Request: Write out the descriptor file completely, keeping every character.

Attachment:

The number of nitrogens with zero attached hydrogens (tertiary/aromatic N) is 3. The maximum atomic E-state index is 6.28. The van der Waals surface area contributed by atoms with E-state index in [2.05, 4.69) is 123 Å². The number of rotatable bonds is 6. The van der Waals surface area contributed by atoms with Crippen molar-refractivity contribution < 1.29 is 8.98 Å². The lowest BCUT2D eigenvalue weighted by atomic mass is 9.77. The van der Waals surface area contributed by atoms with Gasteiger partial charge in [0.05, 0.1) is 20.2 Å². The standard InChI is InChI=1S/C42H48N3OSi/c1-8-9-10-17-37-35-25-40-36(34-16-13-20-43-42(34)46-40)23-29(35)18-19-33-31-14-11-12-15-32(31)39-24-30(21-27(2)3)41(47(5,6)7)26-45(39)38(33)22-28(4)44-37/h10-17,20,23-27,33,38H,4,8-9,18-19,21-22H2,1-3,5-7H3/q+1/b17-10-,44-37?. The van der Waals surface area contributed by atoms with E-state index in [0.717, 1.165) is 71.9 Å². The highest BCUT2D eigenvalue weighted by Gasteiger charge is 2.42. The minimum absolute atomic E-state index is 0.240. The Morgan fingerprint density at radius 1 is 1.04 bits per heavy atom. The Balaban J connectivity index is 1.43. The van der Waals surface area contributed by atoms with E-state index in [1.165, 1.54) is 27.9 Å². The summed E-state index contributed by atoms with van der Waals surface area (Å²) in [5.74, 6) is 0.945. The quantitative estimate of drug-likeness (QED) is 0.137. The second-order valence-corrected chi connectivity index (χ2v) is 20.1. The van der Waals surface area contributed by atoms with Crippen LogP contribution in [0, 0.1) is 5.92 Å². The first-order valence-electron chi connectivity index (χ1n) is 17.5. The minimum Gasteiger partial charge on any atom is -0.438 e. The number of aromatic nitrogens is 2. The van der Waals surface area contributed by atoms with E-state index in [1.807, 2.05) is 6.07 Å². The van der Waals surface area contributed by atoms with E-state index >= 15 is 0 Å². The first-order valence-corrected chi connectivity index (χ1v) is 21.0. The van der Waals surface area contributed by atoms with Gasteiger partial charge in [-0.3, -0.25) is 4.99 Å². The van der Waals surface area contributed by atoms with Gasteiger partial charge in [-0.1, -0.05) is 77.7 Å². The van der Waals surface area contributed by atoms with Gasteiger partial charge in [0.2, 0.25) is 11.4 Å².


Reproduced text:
The number of nitrogens with zero attached hydrogens (tertiary/aromatic N) is 3. The maximum atomic E-state index is 6.28. The van der Waals surface area contributed by atoms with E-state index in [2.05, 4.69) is 123 Å². The number of rotatable bonds is 6. The van der Waals surface area contributed by atoms with Crippen molar-refractivity contribution < 1.29 is 8.98 Å². The lowest BCUT2D eigenvalue weighted by atomic mass is 9.77. The van der Waals surface area contributed by atoms with Gasteiger partial charge in [0.05, 0.1) is 20.2 Å². The standard InChI is InChI=1S/C42H48N3OSi/c1-8-9-10-17-37-35-25-40-36(34-16-13-20-43-42(34)46-40)23-29(35)18-19-33-31-14-11-12-15-32(31)39-24-30(21-27(2)3)41(47(5,6)7)26-45(39)38(33)22-28(4)44-37/h10-17,20,23-27,33,38H,4,8-9,18-19,21-22H2,1-3,5-7H3/q+1/b17-10-,44-37?. The van der Waals surface area contributed by atoms with E-state index in [0.717, 1.165) is 71.9 Å². The highest BCUT2D eigenvalue weighted by Gasteiger charge is 2.42. The minimum absolute atomic E-state index is 0.240. The Morgan fingerprint density at radius 1 is 1.04 bits per heavy atom. The Balaban J connectivity index is 1.43. The van der Waals surface area contributed by atoms with E-state index in [1.165, 1.54) is 27.9 Å². The summed E-state index contributed by atoms with van der Waals surface area (Å²) in [5.74, 6) is 0.945. The quantitative estimate of drug-likeness (QED) is 0.137. The second-order valence-corrected chi connectivity index (χ2v) is 20.1. The van der Waals surface area contributed by atoms with Crippen LogP contribution in [0, 0.1) is 5.92 Å². The first-order valence-electron chi connectivity index (χ1n) is 17.5. The minimum Gasteiger partial charge on any atom is -0.438 e. The number of aromatic nitrogens is 2. The van der Waals surface area contributed by atoms with E-state index in [1.807, 2.05) is 6.07 Å². The van der Waals surface area contributed by atoms with E-state index >= 15 is 0 Å². The first-order valence-corrected chi connectivity index (χ1v) is 21.0. The van der Waals surface area contributed by atoms with Gasteiger partial charge in [-0.3, -0.25) is 4.99 Å². The van der Waals surface area contributed by atoms with Gasteiger partial charge in [-0.1, -0.05) is 77.7 Å². The van der Waals surface area contributed by atoms with Gasteiger partial charge in [0.2, 0.25) is 11.4 Å².